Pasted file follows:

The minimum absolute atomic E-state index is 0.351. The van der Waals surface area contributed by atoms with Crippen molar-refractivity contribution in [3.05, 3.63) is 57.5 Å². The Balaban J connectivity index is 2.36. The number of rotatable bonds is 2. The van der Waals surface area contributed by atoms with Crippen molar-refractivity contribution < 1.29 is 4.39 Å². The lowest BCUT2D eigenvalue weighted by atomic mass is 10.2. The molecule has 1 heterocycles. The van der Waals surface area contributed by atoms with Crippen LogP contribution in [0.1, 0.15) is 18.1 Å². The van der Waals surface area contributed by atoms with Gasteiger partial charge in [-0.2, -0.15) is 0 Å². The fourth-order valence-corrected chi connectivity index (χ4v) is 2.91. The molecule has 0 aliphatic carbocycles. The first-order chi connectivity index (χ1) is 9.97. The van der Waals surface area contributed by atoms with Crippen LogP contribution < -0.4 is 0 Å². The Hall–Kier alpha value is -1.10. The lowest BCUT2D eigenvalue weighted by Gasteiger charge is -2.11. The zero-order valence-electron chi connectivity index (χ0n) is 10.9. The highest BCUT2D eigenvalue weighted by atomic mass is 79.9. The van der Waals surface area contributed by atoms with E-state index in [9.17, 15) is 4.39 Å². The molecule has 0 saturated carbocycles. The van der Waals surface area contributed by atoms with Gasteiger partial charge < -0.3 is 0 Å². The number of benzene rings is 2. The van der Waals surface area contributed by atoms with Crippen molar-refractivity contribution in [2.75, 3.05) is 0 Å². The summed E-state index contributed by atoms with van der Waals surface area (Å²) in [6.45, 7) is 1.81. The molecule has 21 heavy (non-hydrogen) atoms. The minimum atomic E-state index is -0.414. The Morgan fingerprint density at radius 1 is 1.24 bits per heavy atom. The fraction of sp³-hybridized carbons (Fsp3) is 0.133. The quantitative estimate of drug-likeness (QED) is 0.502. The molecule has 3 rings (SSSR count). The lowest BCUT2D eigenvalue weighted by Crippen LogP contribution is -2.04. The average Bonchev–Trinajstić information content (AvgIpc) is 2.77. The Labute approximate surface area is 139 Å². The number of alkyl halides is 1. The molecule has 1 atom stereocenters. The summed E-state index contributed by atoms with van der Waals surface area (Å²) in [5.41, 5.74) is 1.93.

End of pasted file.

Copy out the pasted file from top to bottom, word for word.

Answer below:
The minimum absolute atomic E-state index is 0.351. The van der Waals surface area contributed by atoms with Crippen molar-refractivity contribution in [3.05, 3.63) is 57.5 Å². The Balaban J connectivity index is 2.36. The number of rotatable bonds is 2. The van der Waals surface area contributed by atoms with Crippen molar-refractivity contribution < 1.29 is 4.39 Å². The lowest BCUT2D eigenvalue weighted by atomic mass is 10.2. The molecule has 1 heterocycles. The van der Waals surface area contributed by atoms with Crippen LogP contribution in [0.1, 0.15) is 18.1 Å². The van der Waals surface area contributed by atoms with Gasteiger partial charge in [-0.2, -0.15) is 0 Å². The fourth-order valence-corrected chi connectivity index (χ4v) is 2.91. The molecule has 0 aliphatic carbocycles. The first-order chi connectivity index (χ1) is 9.97. The van der Waals surface area contributed by atoms with Crippen LogP contribution < -0.4 is 0 Å². The Hall–Kier alpha value is -1.10. The lowest BCUT2D eigenvalue weighted by Gasteiger charge is -2.11. The zero-order valence-electron chi connectivity index (χ0n) is 10.9. The highest BCUT2D eigenvalue weighted by atomic mass is 79.9. The van der Waals surface area contributed by atoms with E-state index in [9.17, 15) is 4.39 Å². The molecule has 0 saturated carbocycles. The van der Waals surface area contributed by atoms with Gasteiger partial charge < -0.3 is 0 Å². The number of benzene rings is 2. The van der Waals surface area contributed by atoms with Crippen molar-refractivity contribution in [2.75, 3.05) is 0 Å². The summed E-state index contributed by atoms with van der Waals surface area (Å²) in [6.45, 7) is 1.81. The molecule has 21 heavy (non-hydrogen) atoms. The minimum atomic E-state index is -0.414. The Morgan fingerprint density at radius 1 is 1.24 bits per heavy atom. The fraction of sp³-hybridized carbons (Fsp3) is 0.133. The quantitative estimate of drug-likeness (QED) is 0.502. The molecule has 3 rings (SSSR count). The lowest BCUT2D eigenvalue weighted by Crippen LogP contribution is -2.04. The average Bonchev–Trinajstić information content (AvgIpc) is 2.77. The Labute approximate surface area is 139 Å². The number of alkyl halides is 1. The molecule has 1 atom stereocenters. The summed E-state index contributed by atoms with van der Waals surface area (Å²) in [5.41, 5.74) is 1.93.